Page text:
Wednesday, February 11, 2015

Real American and British CANNIBALISM

Ashley Wells, Dhr. Seven, Pat Macpherson, Wisdom Quarterly; Amanda Mabillard (Macbeth Glossary, Shakespeare Online, Aug. 20, 2009 (accessed Feb. 11, 2015);
Orson Welles' so-called Voodoo production of Macbeth (National Archives/wiki commons)

Flesh, flesh, bloody condensed flesh with other industrial excipients like rat droppings.

What did you say is in this?
Thank goodness we're vegetarians. Shakespeare's Macbeth reveals how easy it is to get Westerners to engage in cannibalism without a second thought.

Hey, human, I want some of that dog food!
Most already eat bloody flesh of other species and would try "jungle meat" of other hominid primates, so why not the next door neighbor? How does the flesh industry get us to eat blood and poo?

Tell everyone it's for health, a cure all, a panacea, and they'll knock down the doors to get some. Readers may recall that Chinese scientists created an edible gelatin (generic Jell-O) from human flesh. Yum (barf), read labels before eating anything in a box or plastic package.
Now what human flesh was once all the rage for eating? Powdered Egyptian mummy, but since authentic Egyptian mummy was hard to come by, entrepreneurial Jews (according to records) ground up ordinary corpses with other items related to execution. Ah, nothing like death to give life, one supposes is the logic here.

Turkey full of fecal bacteria.
"I would never eat it!" people say. Would you eat insects (or toads, bats, slugs, worms)? "H*ells no!" How about deep fried? "What difference does that make?" we ask and still we claim, "NO way!" Yet, they (the industry that profits and the mainstream media that acts in collusion) will soon have all meat eaters eating crickets and grasshoppers, and loving it, and demanding more. Then comes the poop (fecal matter) many are already eating. Why not dehydrated human flesh?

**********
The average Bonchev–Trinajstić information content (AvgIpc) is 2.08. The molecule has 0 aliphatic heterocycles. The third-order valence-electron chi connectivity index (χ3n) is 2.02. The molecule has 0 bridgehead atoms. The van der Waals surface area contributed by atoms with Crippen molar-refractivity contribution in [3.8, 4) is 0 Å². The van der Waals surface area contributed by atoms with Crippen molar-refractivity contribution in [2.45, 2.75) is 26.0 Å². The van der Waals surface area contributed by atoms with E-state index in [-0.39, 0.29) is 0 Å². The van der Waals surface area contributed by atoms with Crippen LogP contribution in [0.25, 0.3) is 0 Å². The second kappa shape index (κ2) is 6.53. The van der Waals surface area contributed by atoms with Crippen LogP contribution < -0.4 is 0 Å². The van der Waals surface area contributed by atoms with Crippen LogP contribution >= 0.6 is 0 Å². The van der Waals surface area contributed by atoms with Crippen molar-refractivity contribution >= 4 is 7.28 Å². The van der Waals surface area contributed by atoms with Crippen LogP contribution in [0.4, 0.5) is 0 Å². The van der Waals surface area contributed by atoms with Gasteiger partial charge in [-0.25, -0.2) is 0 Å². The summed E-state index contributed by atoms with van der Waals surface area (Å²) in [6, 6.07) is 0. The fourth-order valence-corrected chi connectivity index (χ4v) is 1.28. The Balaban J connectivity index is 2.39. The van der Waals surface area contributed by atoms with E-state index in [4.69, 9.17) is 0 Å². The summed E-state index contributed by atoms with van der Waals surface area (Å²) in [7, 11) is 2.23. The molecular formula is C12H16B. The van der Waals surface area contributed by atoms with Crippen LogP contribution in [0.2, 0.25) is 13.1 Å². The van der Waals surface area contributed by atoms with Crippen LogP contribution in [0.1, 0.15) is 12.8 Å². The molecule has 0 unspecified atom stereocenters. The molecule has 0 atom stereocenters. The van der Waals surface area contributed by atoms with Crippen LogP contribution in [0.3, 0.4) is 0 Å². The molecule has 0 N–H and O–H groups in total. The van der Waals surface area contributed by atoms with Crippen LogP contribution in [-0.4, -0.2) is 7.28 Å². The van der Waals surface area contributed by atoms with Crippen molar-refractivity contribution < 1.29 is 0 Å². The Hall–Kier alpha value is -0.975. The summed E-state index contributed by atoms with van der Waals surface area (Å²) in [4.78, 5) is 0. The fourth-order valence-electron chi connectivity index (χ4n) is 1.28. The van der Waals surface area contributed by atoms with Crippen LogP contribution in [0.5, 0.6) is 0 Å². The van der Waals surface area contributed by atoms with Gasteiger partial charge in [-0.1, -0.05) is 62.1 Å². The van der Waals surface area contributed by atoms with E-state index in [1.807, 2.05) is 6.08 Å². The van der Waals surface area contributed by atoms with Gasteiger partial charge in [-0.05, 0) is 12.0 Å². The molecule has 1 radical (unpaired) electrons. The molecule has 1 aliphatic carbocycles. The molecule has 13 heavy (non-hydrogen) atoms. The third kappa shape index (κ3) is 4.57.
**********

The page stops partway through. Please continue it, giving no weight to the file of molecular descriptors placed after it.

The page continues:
"Shakespeare" (the apparent pen name of Edward de Vere, 17th Earl of Oxford) lists the ingredients the Three Witches or Weird Sisters use in their potion:

Three Witches (Macbeth)
Macbeth, "The Scottish Play"
ACT IV, SCENE I. A cavern. In the middle, a boiling cauldron.
Thunder. Enter the three Witches
First Witch
Thrice the brinded cat hath mew'd.
Second Witch
Thrice and once the hedge-pig whined.
Third Witch
Harpier cries 'Tis time, 'tis time.
First Witch
Round about the cauldron go;
In the poison'd entrails throw.
Toad, that under cold stone
Days and nights has thirty-one
Swelter'd venom sleeping got,
Boil thou first i' the charmed pot.
Double, double toil and trouble;
Fire burn, and cauldron bubble.
Second Witch
Fillet of a fenny snake,
In the cauldron boil and bake;
Eye of newt and toe of frog,
Wool of bat and tongue of dog,
Adder's fork and blind-worm's sting,
Lizard's leg and owlet's wing,
For a charm of powerful trouble,
Like a hell-broth boil and bubble.
Double, double toil and trouble;
Fire burn and cauldron bubble.
Third Witch 
Evil Lady Macbeth (John S. Sargent)
Scale of dragon, tooth of wolf,
Witches' mummy, maw and gulf
Of the ravin'd [glutted] salt-sea shark,
Root of hemlock digg'd i' the dark,
Liver of blaspheming Jew,
Gall of goat, and slips of yew
Silver'd in the moon's eclipse,
Nose of Turk and Tartar's lips,
Finger of birth-strangled babe
Ditch-deliver'd by a drab [prostitute],
Make the gruel thick and slab:...

What does a play have to do with real life? Here's what. Let us first ask, What is "Witches' mummy," the ingredient listed before the "maw and gulf [stomach and throat] of...shark"? (4.1.23). It is Egyptian mummy, that is, mummified flesh:

Eating mummies?
Editor W.G. Clark (Macbeth by William Shakespeare, eds. W.G. Clark and W.A. Wright, Oxford: Clarendon Press, 1878) explains the significance of mummified flesh in his edition of the tragedy of Macbeth:

"Mummy was used as a medicine both long before and long after [the] author's time. Sir Thomas Browne, in his Fragment on Mummies, tells us that Francis the First always carried mummy with him as a panacea against all disorders.

"Some used it for epilepsy, some for gout, some used it as a stiptic [antihemorrhagic]. He goes on: 'The common opinion of the virtues of mummy bred great consumption thereof, and princes and great men contended for this strange panacea, wherein Jews dealt largely manufacturing mummies from dead carcases and giving them the names of kings, while specifics were compounded from crosses and gibbet leavings.'

"The same author, in his Hydriotaphia (Ch. V.) says: ' The Egyptian mummies which Cambyses [King of Persia, a son of Cyrus the Great] spared, avarice now consumeth. Mummy is become merchandize, Mizraim [Egypt] cures wounds, and Pharaoh is sold for balsams.' In Webster, The White Devil, I. 1, we find:
'Your followers
Have swallowed you like mummia, and, being sick,
With such unnatural and horrid physic,
Vomit you up in the kennel.' (143)

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